It didn't take very long to plant those potato varieties, and then gently cover them over with soil. For the next few weeks as they grow up they'll be safe from any late frosts, and once they're above ground, I'll cover them with frost cloth every night until the last frost has passed.
In a couple of weeks it'll be time to plant the Ilam Hardy and Haylo potato varieties, but before that can be done, I need to transplant some dye plants I have in that part of the vege garden. But before that can be done, I have to prepare another area of the garden for the dye plants to move into...
It's pretty much a big juggling job in the garden right now, with the most urgent tasks being done first, even though they may not be the tasks I want to do. And I'm now behind in seed sowing as well, but I will get there I'm sure. The next rainy day in the garden will be a huge seed sowing session, and my aim will be to sow everything else that needs to be sown.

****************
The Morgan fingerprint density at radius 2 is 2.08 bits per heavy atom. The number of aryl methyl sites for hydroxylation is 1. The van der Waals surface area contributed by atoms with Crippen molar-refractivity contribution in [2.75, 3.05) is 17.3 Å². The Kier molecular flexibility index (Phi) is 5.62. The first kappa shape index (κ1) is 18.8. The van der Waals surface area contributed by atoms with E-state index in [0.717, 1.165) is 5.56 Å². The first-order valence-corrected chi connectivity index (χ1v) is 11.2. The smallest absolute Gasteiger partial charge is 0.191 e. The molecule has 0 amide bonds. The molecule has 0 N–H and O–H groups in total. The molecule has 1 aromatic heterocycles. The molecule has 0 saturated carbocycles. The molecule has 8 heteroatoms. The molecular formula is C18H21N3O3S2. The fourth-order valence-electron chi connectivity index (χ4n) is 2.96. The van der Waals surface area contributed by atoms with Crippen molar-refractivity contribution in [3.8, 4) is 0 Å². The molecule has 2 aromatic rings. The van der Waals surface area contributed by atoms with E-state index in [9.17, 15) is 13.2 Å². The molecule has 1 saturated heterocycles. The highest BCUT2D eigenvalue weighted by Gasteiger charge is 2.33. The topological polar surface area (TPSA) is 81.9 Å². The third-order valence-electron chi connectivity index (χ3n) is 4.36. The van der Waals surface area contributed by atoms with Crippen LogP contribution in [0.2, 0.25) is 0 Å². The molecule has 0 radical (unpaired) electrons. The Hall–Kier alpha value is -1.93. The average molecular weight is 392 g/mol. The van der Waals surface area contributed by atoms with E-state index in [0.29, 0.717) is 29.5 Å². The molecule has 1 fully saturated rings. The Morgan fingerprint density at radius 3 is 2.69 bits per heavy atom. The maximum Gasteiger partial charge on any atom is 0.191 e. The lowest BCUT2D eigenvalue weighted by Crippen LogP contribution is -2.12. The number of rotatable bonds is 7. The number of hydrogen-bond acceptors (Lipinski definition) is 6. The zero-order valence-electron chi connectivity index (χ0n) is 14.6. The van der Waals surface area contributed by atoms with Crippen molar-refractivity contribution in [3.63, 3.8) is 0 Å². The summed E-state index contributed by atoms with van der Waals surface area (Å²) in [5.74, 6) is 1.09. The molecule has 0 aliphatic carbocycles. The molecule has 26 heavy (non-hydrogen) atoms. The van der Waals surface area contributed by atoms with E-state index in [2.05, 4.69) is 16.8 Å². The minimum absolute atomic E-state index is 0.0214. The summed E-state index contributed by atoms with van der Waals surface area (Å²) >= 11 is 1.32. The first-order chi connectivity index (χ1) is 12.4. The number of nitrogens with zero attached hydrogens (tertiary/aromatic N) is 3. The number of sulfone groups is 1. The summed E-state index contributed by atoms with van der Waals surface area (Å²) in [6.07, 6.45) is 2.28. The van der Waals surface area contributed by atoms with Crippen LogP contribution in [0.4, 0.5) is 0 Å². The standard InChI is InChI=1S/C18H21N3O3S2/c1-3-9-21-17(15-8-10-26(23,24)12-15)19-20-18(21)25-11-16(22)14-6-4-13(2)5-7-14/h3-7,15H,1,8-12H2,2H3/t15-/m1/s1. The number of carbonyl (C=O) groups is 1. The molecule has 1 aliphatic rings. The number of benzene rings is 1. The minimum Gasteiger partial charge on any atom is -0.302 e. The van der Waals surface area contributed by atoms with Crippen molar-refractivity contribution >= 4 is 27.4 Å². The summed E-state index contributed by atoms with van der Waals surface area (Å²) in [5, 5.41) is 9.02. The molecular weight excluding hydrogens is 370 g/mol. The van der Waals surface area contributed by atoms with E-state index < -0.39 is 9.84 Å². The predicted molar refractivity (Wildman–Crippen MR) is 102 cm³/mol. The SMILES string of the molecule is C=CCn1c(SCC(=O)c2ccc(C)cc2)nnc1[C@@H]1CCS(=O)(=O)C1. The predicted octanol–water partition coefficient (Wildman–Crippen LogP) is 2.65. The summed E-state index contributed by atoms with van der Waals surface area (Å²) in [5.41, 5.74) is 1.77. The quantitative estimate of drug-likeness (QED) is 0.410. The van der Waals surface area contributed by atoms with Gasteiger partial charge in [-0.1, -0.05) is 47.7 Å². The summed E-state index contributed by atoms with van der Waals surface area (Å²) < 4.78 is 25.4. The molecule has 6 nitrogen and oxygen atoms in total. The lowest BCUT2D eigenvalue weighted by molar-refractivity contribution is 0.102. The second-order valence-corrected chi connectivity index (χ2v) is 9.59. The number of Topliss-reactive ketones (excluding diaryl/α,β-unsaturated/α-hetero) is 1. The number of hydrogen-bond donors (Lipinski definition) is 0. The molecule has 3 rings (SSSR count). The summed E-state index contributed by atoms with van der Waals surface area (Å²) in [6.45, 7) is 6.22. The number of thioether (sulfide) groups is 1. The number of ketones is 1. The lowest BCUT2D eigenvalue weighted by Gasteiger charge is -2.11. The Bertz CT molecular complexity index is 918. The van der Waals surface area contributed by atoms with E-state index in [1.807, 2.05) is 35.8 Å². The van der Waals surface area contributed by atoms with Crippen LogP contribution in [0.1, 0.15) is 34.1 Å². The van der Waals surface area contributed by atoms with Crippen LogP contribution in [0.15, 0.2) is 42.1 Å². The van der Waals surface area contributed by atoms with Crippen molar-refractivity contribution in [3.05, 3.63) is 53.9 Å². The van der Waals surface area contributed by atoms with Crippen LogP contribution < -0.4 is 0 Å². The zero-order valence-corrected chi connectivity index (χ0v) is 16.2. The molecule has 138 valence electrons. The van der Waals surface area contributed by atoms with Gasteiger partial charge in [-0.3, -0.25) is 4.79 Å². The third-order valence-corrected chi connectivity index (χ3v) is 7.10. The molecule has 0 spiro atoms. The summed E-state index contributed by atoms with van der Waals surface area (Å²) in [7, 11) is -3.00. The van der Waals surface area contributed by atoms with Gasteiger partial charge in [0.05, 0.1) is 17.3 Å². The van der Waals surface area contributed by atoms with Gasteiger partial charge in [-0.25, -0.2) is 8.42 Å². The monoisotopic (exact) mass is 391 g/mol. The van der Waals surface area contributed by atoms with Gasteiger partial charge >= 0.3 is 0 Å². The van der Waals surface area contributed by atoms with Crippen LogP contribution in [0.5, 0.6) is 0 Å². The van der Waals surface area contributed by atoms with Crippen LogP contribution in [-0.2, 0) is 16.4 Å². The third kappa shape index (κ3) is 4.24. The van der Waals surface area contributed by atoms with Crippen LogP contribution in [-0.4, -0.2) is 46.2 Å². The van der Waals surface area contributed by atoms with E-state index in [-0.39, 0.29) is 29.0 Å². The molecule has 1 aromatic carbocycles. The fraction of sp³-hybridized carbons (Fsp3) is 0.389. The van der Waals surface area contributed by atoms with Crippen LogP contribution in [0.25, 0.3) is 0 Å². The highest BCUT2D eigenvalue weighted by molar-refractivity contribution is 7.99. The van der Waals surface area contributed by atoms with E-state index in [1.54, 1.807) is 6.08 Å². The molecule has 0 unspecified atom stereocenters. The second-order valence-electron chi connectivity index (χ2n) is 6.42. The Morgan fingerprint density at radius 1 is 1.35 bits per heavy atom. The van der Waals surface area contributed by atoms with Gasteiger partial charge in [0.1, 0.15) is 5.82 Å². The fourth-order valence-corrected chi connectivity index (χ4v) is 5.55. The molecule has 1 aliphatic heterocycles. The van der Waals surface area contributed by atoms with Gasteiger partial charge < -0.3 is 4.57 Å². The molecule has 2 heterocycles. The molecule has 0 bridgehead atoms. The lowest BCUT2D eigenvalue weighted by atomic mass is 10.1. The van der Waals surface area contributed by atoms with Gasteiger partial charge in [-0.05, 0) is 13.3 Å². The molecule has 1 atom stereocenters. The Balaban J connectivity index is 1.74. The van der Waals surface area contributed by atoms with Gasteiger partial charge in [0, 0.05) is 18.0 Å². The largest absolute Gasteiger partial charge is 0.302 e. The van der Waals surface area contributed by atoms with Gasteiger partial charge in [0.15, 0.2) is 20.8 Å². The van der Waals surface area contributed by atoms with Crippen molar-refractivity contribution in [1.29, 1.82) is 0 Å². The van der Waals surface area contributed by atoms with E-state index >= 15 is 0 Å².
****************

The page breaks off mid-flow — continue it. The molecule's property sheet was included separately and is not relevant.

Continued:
Have a wonderful day
It's been another busy week in the garden, with warm and mild weather to welcome the start of spring.
I had to repot my chilli, capsicum and tomato seedlings in the last week, as they'd gotten too big for their plastic small glasshouses in the dining room. They're now happily situated in their now bigger pots with potting mix in the glasshouse, and are sitting in a frame which is wrapped up with multiple layers of frost cloth each night. If there's even a hint of bad frosts or snow, they'll be back inside the house in our spare bedroom until the bad weather passes.
Seed sowing is still underway, and will continue through spring.
Vege seeds sown this week:
- Pumpkin Crown Prince F1
- Pumpkin Musquee De Provence
- Pumpkin Baby Bear
- Pumpkin Marina Di Chioggia
- Maize Manaia
Herbs sown this week:
- Chamomile Roman
- Chamomile German
Flowers sown this week:
- Eupatorium Hemp Agrimony
- Gypsophila Snowflakes
- Gypsophila Deep Carmine
- Yarrow Summer Pastels
- Valerian officinalis
There's so much more seed to sow, and things to do in the garden, but work is also busy right now in the lead up to the Christmas season, with me preparing eco textile products for inclusion in the online craft artisan website Felt gift guide. I hope I can balance the two between now and Christmas.
Have a wonderful day